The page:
Donald Trump has managed to draw Hillary Clinton into a war of words which could serve to elevate his standing even more in advance of February’s lead-off nominating contests.

The back-and-forth started with the GOP front-runner using off-color language to describe Clinton’s 2008 defeat at the hands of then-Sen. Barack Obama, and eventually escalated to charges of sexism on both sides -- and most recently, a battery of insults from Trump during a New Hampshire rally Monday night.

“I’m telling you this very strongly. First of all, she has committed a criminal act…. What she did with the emails was criminal,” Trump told supporters in Nashua, N.H. Summing up the Benghazi scandal, Trump charged that Clinton was “too lazy to answer phone calls.”

While Clinton for weeks has been able to quietly run her own campaign while watching Trump and other GOP candidates attack each other, Trump’s renewed focus on Clinton has brought her into the fray.

To an extent, the exchanges could be playing into Trump's master plan, by establishing him as Clinton’s chief rival.

Fox News contributor and syndicated columnist Charles Krauthammer said these attacks from the billionaire businessman are aimed at the Republican nominating process.

“By taking her on as the foil, he plays the presumptive Republican nominee,” Krauthammer said on Fox News’ “Special Report.” “He elevates himself above all the others. He’s been shooting at all the others for six months, and now he says 'I’m done, I’ve been able to knock ‘em all down'.”

Krauthammer said Trump is trying to prepare the country for him to be the GOP’s “standard-bearer.”

The dispute heated up recently after Trump said Clinton got “schlonged” by Obama in 2008. Clinton, in response, told a newspaper Trump has a “penchant for sexism.” Trump and his team then fired back at both Bill and Hillary Clinton, seizing on Clinton campaign plans to bring the former president out on the campaign trail starting next week.

Trump tweeted over the weekend: “Hillary Clinton has announced that she is letting her husband out to campaign but HE'S DEMONSTRATED A PENCHANT FOR SEXISM, so inappropriate!”

He tweeted overnight that “Bill Clinton was brought in to help Hillary against Obama in 2008. He was terrible, failed badly, and was called a racist!”

Clinton’s campaign directly responded Monday night to Trump’s latest attacks, with spokeswoman Christina Reynolds blasting the candidate in a statement and fundraising email.

“Donald Trump's words are demeaning, his policies are just as destructive. Hillary Clinton will challenge Donald Trump and all the other Republicans who will rip away the progress we've made,” she said in the statement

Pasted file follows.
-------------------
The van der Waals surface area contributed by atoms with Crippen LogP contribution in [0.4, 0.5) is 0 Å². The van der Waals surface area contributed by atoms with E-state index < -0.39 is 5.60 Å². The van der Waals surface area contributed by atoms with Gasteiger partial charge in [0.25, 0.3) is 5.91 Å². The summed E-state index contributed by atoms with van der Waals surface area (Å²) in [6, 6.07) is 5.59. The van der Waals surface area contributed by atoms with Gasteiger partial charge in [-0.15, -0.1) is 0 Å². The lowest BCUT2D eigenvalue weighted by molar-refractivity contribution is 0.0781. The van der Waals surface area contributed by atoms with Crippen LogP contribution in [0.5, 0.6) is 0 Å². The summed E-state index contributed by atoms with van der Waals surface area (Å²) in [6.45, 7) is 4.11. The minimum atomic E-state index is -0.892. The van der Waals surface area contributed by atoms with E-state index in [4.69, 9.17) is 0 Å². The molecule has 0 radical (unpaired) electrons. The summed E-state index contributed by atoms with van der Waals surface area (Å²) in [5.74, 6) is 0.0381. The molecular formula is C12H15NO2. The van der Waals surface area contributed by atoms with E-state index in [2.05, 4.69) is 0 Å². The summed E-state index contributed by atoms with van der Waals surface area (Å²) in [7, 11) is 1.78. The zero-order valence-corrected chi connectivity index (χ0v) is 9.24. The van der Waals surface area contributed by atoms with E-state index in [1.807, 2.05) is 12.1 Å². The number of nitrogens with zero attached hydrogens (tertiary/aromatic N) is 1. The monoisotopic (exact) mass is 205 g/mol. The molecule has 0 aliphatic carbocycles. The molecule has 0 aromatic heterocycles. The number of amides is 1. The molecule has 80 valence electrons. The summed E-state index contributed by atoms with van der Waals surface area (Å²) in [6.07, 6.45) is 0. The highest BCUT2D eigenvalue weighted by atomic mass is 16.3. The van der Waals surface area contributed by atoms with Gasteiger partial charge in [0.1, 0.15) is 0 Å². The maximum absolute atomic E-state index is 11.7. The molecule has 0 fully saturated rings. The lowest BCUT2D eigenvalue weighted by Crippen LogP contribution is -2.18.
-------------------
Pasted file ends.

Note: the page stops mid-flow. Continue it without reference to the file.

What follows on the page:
In the fundraising message, she said: “It’s one thing for him to go after Hillary and Bill Clinton -- they can take it. It’s another thing for him to attack huge swaths of the American people and an entire religion, like women (whom he’s called "pigs" and "dogs"), Mexican immigrants (who he thinks are criminals and rapists), and Muslims, at a time when we need them to help fight ISIS and other extremists.”

While the Trump-Clinton clash could point to an effort by Trump to shed his GOP competition, Christopher C. Hull, president of D.C.-based public affairs firm Issue Management, Inc., downplayed any long-term strategy. He said the fight probably stems more from Clinton making the questionable claim in the last debate that ISIS was using videos of Trump statements to recruit.

“That was the opening Trump needed,” Hull said. “He understands leverage and he understands opportunities.”

Hull, author of “Grassroots Rules,” a book on presidential primary politics, called Trump an “equal opportunity critic” and suggested he’ll continue to take on both Clinton and his GOP rivals ahead of the Iowa caucuses.

The feud comes as polls show Trump running competitively with Clinton in head-to-head match-ups.

A Rasmussen Reports poll showed 37 percent of likely voters would back Clinton, as opposed to 36 percent for Trump. The poll of 1,000 likely voters was conducted Dec. 22-23 and had a margin of error of 3 percentage points.

Still, other Republican candidates like Sens. Marco Rubio and Ted Cruz do slightly better in most head-to-head match-ups against Clinton. Trump is actively trying to battle the narrative that Clinton and the Democrats want to go up against Trump in the general election – and dismissed those claims during his New Hampshire rally on Monday.

Speaking with Fox News, fellow Republican candidate Carly Fiorina agreed with Trump that Bill Clinton is fair game for Republicans. But she added, “You’re not going to beat Hillary Clinton by attacking Bill Clinton. You’re going to beat Hillary Clinton -- I’m going to beat Hillary Clinton -- by attacking her track record and her lack of trustworthiness.”

FoxNews.com's Judson Berger and Fox News’ Tamara Gitt and Hillary Vaughn contributed to this report.